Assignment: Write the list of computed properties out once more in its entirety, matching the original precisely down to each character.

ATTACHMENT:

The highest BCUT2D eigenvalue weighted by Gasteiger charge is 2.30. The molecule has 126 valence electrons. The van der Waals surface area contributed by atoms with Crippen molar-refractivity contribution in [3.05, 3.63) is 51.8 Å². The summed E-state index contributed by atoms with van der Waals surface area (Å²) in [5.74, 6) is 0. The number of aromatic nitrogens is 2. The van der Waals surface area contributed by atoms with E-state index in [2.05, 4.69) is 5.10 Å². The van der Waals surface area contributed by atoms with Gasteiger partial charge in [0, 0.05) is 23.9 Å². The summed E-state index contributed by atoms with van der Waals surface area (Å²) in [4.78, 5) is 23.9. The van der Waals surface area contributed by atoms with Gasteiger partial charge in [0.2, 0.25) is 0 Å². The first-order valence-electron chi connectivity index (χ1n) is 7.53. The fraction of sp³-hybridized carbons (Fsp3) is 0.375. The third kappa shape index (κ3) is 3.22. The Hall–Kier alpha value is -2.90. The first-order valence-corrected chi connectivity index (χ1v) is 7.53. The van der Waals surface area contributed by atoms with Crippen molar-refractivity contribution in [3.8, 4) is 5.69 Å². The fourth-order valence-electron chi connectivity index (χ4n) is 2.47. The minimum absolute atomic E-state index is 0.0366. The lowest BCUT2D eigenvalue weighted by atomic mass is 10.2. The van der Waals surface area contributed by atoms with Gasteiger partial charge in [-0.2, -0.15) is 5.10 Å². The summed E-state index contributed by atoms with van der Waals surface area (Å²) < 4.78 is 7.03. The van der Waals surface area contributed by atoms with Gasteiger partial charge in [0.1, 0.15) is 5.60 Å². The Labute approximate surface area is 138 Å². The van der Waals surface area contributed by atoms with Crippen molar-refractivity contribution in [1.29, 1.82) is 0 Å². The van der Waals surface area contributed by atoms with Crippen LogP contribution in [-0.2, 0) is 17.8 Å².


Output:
The highest BCUT2D eigenvalue weighted by Gasteiger charge is 2.30. The molecule has 126 valence electrons. The van der Waals surface area contributed by atoms with Crippen molar-refractivity contribution in [3.05, 3.63) is 51.8 Å². The summed E-state index contributed by atoms with van der Waals surface area (Å²) in [5.74, 6) is 0. The number of aromatic nitrogens is 2. The van der Waals surface area contributed by atoms with E-state index in [2.05, 4.69) is 5.10 Å². The van der Waals surface area contributed by atoms with Gasteiger partial charge in [0, 0.05) is 23.9 Å². The summed E-state index contributed by atoms with van der Waals surface area (Å²) in [4.78, 5) is 23.9. The van der Waals surface area contributed by atoms with Gasteiger partial charge in [0.2, 0.25) is 0 Å². The first-order valence-electron chi connectivity index (χ1n) is 7.53. The fraction of sp³-hybridized carbons (Fsp3) is 0.375. The third kappa shape index (κ3) is 3.22. The Hall–Kier alpha value is -2.90. The first-order valence-corrected chi connectivity index (χ1v) is 7.53. The van der Waals surface area contributed by atoms with Crippen molar-refractivity contribution in [3.8, 4) is 5.69 Å². The fourth-order valence-electron chi connectivity index (χ4n) is 2.47. The minimum absolute atomic E-state index is 0.0366. The lowest BCUT2D eigenvalue weighted by atomic mass is 10.2. The van der Waals surface area contributed by atoms with Gasteiger partial charge in [-0.2, -0.15) is 5.10 Å². The summed E-state index contributed by atoms with van der Waals surface area (Å²) < 4.78 is 7.03. The van der Waals surface area contributed by atoms with Gasteiger partial charge in [0.1, 0.15) is 5.60 Å². The Labute approximate surface area is 138 Å². The van der Waals surface area contributed by atoms with Crippen molar-refractivity contribution in [1.29, 1.82) is 0 Å². The van der Waals surface area contributed by atoms with Crippen LogP contribution in [-0.2, 0) is 17.8 Å².